Thomas Mapfumo, 'Lion Of Zimbabwe,' Returns From Exile With Triumphant Homecoming
After a 14-year absence, Thomas Mapfumo and The Blacks Unlimited rocked until dawn at Glamis Arena, an open-air stadium packed with some 20,000 fans of three generations. Mapfumo — Mukanya to his fans, a reference to his totem, the baboon — moved his family out of the country in 2000, to escape turmoil and harassment under the regime of Robert Mugabe. Mugabe and members of his ZANU-PF party were frequent targets in Mapfumo's barbed songs and public statements. But since Mugabe's military-enabled ouster last November, efforts have been underway to get Mapfumo back to the country and in front of the audience that loves him most.
In Harare, Zimbabwe, on Saturday, April 28, it happened.
"I thought maybe I wasn't going to be able to come back here while I was still alive," mused Mapfumo the day before the big show. "But by the grace of God, I'm here."
Mapfumo last performed in Zimbabwe in April, 2004. For fans of an artist who once prowled the stages of Harare four or five nights a week, it's been a long dry spell. In the meantime, a whole generation of Zimbabweans has come of age knowing his music mostly from their parents' CD players and in public transport vans, or kombies. But it was clear from advance ticket sales that the interest in this historic concert was intense.
Mapfumo pulled together an all-Zimbabwean ensemble of 17 musicians and dancers, coming from Zimbabwe, South Africa, U.K. and his current home in Oregon. Over two days, the band rehearsed songs from throughout Mapfumo's 40-year repertoire. During his self-exile, Mapfumo has performed in the U.S., the U.K., Canada, Mozambique and South Africa, working with a skeleton crew from Oregon and musicians he knows in these locations. Bands have rarely exceeded eight musicians. So this virtual orchestra felt like a return to The Blacks Unlimited glory days of the late '80s and '90s. There were a few old-timers in the lineup for this show, but mostly the band was made up of much younger musicians.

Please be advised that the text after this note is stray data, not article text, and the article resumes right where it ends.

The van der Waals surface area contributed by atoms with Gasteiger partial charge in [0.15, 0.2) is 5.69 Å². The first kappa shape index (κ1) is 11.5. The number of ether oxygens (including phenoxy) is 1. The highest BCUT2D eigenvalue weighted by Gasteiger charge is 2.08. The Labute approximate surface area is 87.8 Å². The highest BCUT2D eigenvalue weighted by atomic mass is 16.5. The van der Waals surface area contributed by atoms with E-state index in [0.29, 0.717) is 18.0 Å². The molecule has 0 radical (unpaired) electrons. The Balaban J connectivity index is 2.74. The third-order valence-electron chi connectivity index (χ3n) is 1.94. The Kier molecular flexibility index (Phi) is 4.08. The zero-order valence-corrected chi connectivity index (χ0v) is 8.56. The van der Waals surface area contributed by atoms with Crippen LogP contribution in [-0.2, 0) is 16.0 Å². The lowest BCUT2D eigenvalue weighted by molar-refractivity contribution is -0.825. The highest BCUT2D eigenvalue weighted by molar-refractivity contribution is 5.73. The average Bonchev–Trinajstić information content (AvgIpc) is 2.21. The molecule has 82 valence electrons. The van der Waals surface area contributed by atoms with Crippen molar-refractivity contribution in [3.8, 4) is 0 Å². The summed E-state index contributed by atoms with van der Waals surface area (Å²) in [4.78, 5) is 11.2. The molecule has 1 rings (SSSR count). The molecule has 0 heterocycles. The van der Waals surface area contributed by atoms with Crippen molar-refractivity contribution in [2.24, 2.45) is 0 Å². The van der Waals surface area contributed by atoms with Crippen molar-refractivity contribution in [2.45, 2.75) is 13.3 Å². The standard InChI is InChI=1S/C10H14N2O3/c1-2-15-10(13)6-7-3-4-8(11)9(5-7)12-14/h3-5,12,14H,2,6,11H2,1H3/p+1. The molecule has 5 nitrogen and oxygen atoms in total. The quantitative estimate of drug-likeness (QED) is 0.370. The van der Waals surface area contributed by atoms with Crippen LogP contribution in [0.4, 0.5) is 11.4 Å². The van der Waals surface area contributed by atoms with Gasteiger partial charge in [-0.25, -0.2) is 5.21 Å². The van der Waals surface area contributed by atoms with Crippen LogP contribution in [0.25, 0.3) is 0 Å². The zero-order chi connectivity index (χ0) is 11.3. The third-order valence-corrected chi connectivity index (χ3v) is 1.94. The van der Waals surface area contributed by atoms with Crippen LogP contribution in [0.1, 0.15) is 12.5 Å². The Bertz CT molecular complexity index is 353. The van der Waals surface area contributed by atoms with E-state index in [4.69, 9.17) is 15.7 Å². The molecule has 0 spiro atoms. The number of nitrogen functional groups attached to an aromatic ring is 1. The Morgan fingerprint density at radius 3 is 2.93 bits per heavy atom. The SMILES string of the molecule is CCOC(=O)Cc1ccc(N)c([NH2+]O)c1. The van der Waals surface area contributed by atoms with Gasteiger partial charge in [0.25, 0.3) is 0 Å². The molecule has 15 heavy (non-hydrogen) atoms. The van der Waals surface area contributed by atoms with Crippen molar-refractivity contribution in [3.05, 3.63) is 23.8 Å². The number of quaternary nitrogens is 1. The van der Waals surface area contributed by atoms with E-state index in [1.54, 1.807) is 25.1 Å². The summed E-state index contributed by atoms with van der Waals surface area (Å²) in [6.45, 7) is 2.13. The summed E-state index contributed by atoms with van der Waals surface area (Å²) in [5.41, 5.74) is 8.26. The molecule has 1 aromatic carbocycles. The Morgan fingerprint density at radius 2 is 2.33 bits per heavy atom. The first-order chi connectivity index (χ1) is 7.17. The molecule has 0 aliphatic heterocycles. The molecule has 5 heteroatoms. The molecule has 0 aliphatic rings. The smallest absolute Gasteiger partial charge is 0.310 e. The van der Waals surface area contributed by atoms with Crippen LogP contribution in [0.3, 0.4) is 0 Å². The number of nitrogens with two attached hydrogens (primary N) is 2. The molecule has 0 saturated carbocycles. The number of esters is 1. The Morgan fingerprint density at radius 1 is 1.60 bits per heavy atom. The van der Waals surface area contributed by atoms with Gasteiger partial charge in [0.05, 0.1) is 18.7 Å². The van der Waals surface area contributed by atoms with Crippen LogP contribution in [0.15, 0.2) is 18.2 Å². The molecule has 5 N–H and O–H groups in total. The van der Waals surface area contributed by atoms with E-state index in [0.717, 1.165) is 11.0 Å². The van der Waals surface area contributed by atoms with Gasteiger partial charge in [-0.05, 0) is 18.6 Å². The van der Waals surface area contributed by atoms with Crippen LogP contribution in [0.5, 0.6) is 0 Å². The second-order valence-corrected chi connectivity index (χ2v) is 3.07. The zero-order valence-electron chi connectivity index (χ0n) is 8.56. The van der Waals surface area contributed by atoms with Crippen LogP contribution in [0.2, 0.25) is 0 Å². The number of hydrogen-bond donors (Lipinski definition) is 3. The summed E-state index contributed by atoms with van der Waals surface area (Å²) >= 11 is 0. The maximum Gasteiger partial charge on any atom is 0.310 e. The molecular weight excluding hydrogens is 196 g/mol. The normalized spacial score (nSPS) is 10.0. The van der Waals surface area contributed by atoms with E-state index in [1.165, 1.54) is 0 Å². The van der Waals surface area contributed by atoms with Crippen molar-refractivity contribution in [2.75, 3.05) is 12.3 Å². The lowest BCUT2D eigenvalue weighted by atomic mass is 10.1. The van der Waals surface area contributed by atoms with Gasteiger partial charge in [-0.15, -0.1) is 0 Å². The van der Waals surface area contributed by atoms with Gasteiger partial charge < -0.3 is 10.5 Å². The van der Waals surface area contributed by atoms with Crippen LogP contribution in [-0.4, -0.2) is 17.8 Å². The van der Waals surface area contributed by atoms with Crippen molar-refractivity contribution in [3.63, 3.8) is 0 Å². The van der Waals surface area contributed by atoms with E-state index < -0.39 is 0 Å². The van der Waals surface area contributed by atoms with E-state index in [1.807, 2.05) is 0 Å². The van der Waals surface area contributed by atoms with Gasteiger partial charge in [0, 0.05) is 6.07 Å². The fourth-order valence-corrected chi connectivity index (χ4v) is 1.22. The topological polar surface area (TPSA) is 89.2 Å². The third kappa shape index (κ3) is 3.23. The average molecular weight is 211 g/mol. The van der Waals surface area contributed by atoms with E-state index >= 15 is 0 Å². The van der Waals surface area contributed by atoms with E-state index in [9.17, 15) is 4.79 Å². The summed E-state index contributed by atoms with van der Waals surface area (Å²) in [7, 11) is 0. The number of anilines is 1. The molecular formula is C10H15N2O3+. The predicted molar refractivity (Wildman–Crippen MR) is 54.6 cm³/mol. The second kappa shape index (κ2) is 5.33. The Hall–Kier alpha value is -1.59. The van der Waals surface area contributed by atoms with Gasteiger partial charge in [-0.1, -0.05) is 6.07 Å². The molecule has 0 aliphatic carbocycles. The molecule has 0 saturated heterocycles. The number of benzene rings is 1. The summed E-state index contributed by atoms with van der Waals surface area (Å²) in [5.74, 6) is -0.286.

"It's so weird," Mapfumo notes with a laugh. "You start thinking of the old guys and now you see all these new faces. Those are our daughters. But they know the music."
A return show for Mapfumo has been rumored so many times that it had become hard to believe it would actually happen — and there were hitches that might have derailed even this one. Late advance payments from the promoters, rumors that Mugabe money was behind the show (unfounded) and squabbles over filming rights — as the band took the stage for sound check, it felt a bit dream-like, even to its members.
"I keep on pinching myself. 'Is this real?,'" says lead guitarist Gilbert Zvamaida, who has spent years in exile with Mapfumo in Oregon. "I was excited at the rehearsal, now this is the real thing, I'm kind of nervous. I'm a perfectionist by nature." That shows. Zvamaida's entrancing interplay with former Blacks Unlimited guitarist Zivai Guveya, now based in the U.K., was a treat to behold throughout the rehearsals and the concert.
The music began soon after dark, with sets by four opening acts, including another veteran of Zimbabwe music, Oliver Mtukudzi, and Winky D, one of the top acts in Zim-Dancehall, the country's dominant youth genre these days. Just after 2 a.m., The Blacks Unlimited took the stage. The mood was electric.